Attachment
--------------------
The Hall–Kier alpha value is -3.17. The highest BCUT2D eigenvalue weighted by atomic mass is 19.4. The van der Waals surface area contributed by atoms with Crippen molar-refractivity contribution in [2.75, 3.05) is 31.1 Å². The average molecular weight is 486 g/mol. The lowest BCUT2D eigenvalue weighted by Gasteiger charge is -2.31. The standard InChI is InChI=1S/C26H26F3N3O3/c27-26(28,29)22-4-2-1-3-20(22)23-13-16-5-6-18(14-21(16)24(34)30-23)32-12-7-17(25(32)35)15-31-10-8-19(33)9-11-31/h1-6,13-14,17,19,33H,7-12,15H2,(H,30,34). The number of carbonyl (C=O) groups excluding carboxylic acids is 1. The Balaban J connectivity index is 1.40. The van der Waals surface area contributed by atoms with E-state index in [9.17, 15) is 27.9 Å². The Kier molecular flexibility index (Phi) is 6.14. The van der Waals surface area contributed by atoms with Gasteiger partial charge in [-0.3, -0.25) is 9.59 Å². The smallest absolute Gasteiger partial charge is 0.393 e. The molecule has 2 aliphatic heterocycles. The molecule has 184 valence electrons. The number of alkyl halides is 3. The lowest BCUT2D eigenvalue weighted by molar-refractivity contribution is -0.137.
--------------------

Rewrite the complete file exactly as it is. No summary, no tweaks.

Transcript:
The Hall–Kier alpha value is -3.17. The highest BCUT2D eigenvalue weighted by atomic mass is 19.4. The van der Waals surface area contributed by atoms with Crippen molar-refractivity contribution in [2.75, 3.05) is 31.1 Å². The average molecular weight is 486 g/mol. The lowest BCUT2D eigenvalue weighted by Gasteiger charge is -2.31. The standard InChI is InChI=1S/C26H26F3N3O3/c27-26(28,29)22-4-2-1-3-20(22)23-13-16-5-6-18(14-21(16)24(34)30-23)32-12-7-17(25(32)35)15-31-10-8-19(33)9-11-31/h1-6,13-14,17,19,33H,7-12,15H2,(H,30,34). The number of carbonyl (C=O) groups excluding carboxylic acids is 1. The Balaban J connectivity index is 1.40. The van der Waals surface area contributed by atoms with E-state index in [9.17, 15) is 27.9 Å². The Kier molecular flexibility index (Phi) is 6.14. The van der Waals surface area contributed by atoms with Gasteiger partial charge in [-0.3, -0.25) is 9.59 Å². The smallest absolute Gasteiger partial charge is 0.393 e. The molecule has 2 aliphatic heterocycles. The molecule has 184 valence electrons. The number of alkyl halides is 3. The lowest BCUT2D eigenvalue weighted by molar-refractivity contribution is -0.137.